The Electromagnetic Engine.

Updated: 3 April 2005
Magrini, Depoele added
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In the very earliest days of electric motors, it was far from clear that a rotary format was the best solution, and many scientists and inventors took their inspiration from horizontal steam engines. It is clear now that they were on the wrong track, as it is equally clear that for steam engines, a rotary system was not the way to go. See Rotary Steam Engines.

This page is dedicated solely to electric engines that convert reciprocating to rotary motion by a crank or equivalent. There were many, although the reciprocating electric engine proved to be the deadest of technological dead ends. Only a small sample are shown here.

Most electric engines were essentially solenoids that pulled a piece of iron into their centre when energised. This was coupled by a connecting rod to a crank and flywheel, just as in a steam engine. A set of contacts switched the solenoid current on and off at the appropriate times so the iron could be drawn out again by the flywheel and continous motion obtained.

The American scientist Joseph Henry (1797-1878) constructed a small electromagnetic engine, with a reciprocating beam. This is believed to be the world's first cyclic motor, ie one that continued working without manual switching or resetting. No image has so far been found. Joseph Henry did much work on electromagnetism and in 1893, his name was given to the standard electrical unit of inductance, the Henry.

In 1838 or 39, the German physicist Moritz Hermann Jacobi constructed the world's first electrically propelled boat, using a a reciprocating solenoidal electromagnetic engine of about 1 HP to drive two paddlewheels. It was publicly demonstrated it on the river Neva in Russia. Electric power came from a bank of chemical batteries, the fumes from which (probably nitrogen dioxide, but this detail is so far unclear) were so copious that the experiment had to be prematurely terminated.
However, Jacobi was back the next year with the same boat, but a better battery bank, a fifth the size of the previous one, and presumably less likely to poison its owner. The 28-foot boat managed an average speed of 3 mph while carrying 12 or 13 passengers.

Luigi Magrini (1802-1868) was born in Udine, and obtained a degree in mathematics from the University of Padua in 1825. He held the chair of Physics at Florence, Italy, and worked with Leopoldo Nobili, the thermopile experimenter. See here for more on thermopiles

His reciprocating electric engine is in the Museum of The History of Science at Florence. Unfortunately photography is not permitted in the museum, so I am unable to show you the picture below.

Above: The Magrini reciprocating electric engine: circa 1840.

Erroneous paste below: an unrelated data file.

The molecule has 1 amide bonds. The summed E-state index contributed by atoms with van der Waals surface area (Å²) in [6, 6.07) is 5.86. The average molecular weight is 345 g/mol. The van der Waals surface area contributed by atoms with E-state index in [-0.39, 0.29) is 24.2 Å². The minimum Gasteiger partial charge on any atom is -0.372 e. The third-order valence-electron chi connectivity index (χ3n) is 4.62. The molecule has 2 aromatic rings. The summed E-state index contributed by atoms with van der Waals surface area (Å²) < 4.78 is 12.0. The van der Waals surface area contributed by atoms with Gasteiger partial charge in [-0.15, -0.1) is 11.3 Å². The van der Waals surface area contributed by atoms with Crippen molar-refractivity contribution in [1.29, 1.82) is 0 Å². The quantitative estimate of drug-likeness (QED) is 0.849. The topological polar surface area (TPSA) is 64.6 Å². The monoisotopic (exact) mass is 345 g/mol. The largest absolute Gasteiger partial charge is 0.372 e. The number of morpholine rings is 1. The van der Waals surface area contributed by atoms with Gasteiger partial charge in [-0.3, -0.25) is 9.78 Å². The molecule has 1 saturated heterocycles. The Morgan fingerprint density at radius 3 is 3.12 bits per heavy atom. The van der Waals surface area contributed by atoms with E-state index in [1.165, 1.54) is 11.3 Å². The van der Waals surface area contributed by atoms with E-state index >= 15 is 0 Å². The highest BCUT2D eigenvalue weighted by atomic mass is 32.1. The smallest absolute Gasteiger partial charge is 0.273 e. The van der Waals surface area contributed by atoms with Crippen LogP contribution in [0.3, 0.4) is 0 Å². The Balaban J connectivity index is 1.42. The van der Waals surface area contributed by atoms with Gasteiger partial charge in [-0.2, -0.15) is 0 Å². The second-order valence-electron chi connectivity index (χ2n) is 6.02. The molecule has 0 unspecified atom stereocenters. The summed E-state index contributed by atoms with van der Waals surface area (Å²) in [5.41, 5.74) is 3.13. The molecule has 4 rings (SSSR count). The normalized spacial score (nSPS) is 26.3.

Note that the cranks are set at 90 degrees to avoid dead-centre problems- the engine was clearly designed to be self-starting. The switching system was a commutator on the crankshaft, not visible here.

Guiseppi Domenico Botto (1791-1865) was Professor of the University of Turin. His electric engine used swinging coils. There were 14 glass compartments in the wooden base that held chemical cells. Switching was done with mercury contact cups.
The Botto engine example in the Museum of The History of Science at Florence is labelled as "circa 1840" and "after Botto" which presumably means it was built by somebody else.

Unfortunately I do not have a picture of it; you can see the corner of its wooden frame on the extreme right of the picture of the Magrini engine above.


Charles Grafton Page of the USA was an early pioneer, and very clearly took his inspiration from horizontal steam engines.

Above: The Page reciprocating electric engine: 1844. Not a very expert drawing, unfortunately.

The Naming Of Parts:

Electrical input terminals
Yokes joining armatures to guide rods

This is the early form of the Page electromagnetic engine. Two solenoids are placed in tandem to drive the flywheel through a conventional crank, alternately pulling in two cylindrical armatures, and working on both directions of movement in the same fashion as a double-acting steam engine.
The current through the solenoids was apparently switched by a commutator on the crankshaft, though this detail is not very clear in the drawing.

Page later, in 1851, built an electromagnetic engine that developed 16 horsepower; this reached 19 mph when used in a battery-powered electric locomotive on the Baltimore and Ohio railroad. it is not confirmed that this was of the reciprocating type.


Left: The patent drawing of the Depoele engine.

This patent is dated 1891, by which time it was very clear that electric motors should be rotary. Nonetheless, Charles J Van Depoele of Massachusetts thought it was worth taking out this patent.

He was almost certainly wrong.

Solenoid reciprocating engines are example of variable-reluctance electric motors. Reluctance is a measure of how hard it is for a given electromagnetic induction to set up a circuit of magnetic flux- a kind of Ohm's Law of magnetism. If a magnetic system has moving parts these naturally take up a position that results in the greatest magnetic flux, ie a position of minimum reluctance.

The familiar rotary electric motor is usually a constant-reluctance design.

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